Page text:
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Milwaukee Museum Features More Than 6,500 Collectible Bobbleheads (and Counting)

The duo behind project find the art in the unblinking figurine, displaying bobbleheads from all walks of life, including sports, pop culture and politics

The National Bobblehead Hall of Fame and Museum was co-founded by two friends who have been collecting the figures for the past 16 years (Associated Press/Carrie Antlfinger)
smithsonian.com

More than 6,500 bobbleheads wiggle their oversized craniums at the new Milwaukee National Bobblehead Hall of Fame and Museum. The unblinking fictional and real-world characters out on view—they range from Star Wars Jedi Master Yoda to Democratic presidential candidate Bernie Sanders and Flo, the chatty star of Progressive’s TV commercials—are, impressively, just a portion of the museum’s extensive collection.

As Carrie Antlfinger reports for the Associated Press, more than 10,000 (and counting) bobbleheads from all walks of life, including sports, pop culture and politics, make up the complete collection of bouncy figures held by Phil Sklar and Brad Novak, two friends who have collected bobbleheads for the past 16 years.

The pair left their jobs in corporate finance and retail sales, respectively, around four years ago in order to launch the museum, which opened to the public on February 1.

Sharing this unique hobby with the world took a little longer than anticipated; according to a 2014 press release, Sklar and Novak initially hoped to open the museum—then billed to feature “dozens of bobblehead-related exhibits,” as well as a Bobblehead Bar and Grill—by 2016.

As the pair worked to find a location and raise the necessary funds (a Kickstarter campaign failed to reach its $250,000 goal), they shifted gears somewhat. By February of 2015, Milwaukee Business Journal’s Rich Kirchen reports, the duo decided to start making and selling their own custom-made bobbleheads. Their first design was a likeness of Demetrius Harris, a former University of Wisconsin-Milwaukee basketball player who now serves as a tight end for the National Football League’s Kansas City Chiefs.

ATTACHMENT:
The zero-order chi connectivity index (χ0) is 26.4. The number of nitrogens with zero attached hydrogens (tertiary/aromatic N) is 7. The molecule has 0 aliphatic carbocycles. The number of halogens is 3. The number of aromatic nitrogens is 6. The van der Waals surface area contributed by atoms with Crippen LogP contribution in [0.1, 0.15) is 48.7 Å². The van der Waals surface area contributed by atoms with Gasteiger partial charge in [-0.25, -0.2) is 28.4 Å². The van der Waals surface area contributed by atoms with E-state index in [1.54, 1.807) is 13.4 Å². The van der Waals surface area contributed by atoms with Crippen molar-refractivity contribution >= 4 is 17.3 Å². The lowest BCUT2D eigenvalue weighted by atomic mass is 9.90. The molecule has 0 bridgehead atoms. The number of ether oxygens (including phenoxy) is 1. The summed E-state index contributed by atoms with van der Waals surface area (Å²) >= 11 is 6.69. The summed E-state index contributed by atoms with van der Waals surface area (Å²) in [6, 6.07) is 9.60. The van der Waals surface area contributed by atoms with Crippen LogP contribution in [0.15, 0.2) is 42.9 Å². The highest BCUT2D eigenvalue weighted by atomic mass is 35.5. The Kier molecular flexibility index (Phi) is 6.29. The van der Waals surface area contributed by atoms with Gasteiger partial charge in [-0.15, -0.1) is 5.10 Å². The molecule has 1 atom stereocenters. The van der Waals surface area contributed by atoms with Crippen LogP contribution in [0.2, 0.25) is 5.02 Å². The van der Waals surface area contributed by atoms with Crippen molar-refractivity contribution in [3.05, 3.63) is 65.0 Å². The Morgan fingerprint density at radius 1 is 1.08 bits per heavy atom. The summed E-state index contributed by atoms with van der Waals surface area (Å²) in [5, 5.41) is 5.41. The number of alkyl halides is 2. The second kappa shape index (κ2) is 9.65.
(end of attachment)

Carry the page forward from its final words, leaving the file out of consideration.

Soon, Geoff Edgers chronicles for the Washington Post, they’d created “Lucky Beard Guy,” an homage to a fan spotlighted by Packers quarterback Aaron Rodgers, and a figurine of Ronnie “Woo Woo” Wickers, a Chicago Cubs superfan.

Three subsequent Kickstarters have also been successful, yielding a Villanova University “piccolo girl” bobblehead (inspired by the college band player’s emotional response to her school’s basketball loss), as well as presidential candidate bobbleheads and, most recently, a series of 32 players from baseball’s Negro Leagues. The full catalogue of bobbleheads can be found on the museum’s website.

All the while, Molly Snyder notes for On Milwaukee, the duo was storing their collection in separate condos, an office space in the city and a large storage facility.

In January 2016, however, some of these bobbleheads got a chance to breathe when they hosted the museum’s first physical exhibition, a temporary show at Milwaukee’s RedLine art gallery. As Jessica Tighe of Milwaukee CBS 58 affiliate explained at the time, the exhibit featured 2,000 bobbleheads ranging from a three-foot version of University of Wisconsin-Madison mascot Bucky Badger to historical figures such as Helen Keller and Mahatma Gandhi.

Now, three years later, the permanent museum has finally made its debut. Not only does the new location feature thousands of unique bobbleheads, it also boasts exhibitions on the history and making of the toys, as well as the individuals they represent.

Collection highlights include vintage versions of Mickey Mouse and Dumbo, grinning former presidents such as Richard Nixon and John F. Kennedy, and miscellaneous characters from various popular film franchises. There is also an “Apprentice”-era Donald Trump, who declares, “You’re fired” at the push of a button.

According to the AP's Antlfinger, the new institution is far more extensive than its counterpart in Marlins Park in Miami. That bobblehead collection consists of just over 600 sports-centric figurines, all of which depict baseball players, mascots and broadcasters.

While one Phil Darling of Ontario currently holds the Guinness World Record for his collection of 2,396 bobbleheads (since receiving certification in 2015, he has amassed an additional 500 figurines), Antlfinger notes that Sklar and Novak are poised to easily take the title upon completion of an in-the-works certification process—an accomplishment certainly worth bobbling one's head about.

The National Bobblehead Hall of Fame and Museum is now open in Milwaukee, Wisconsin. Admission is $5.

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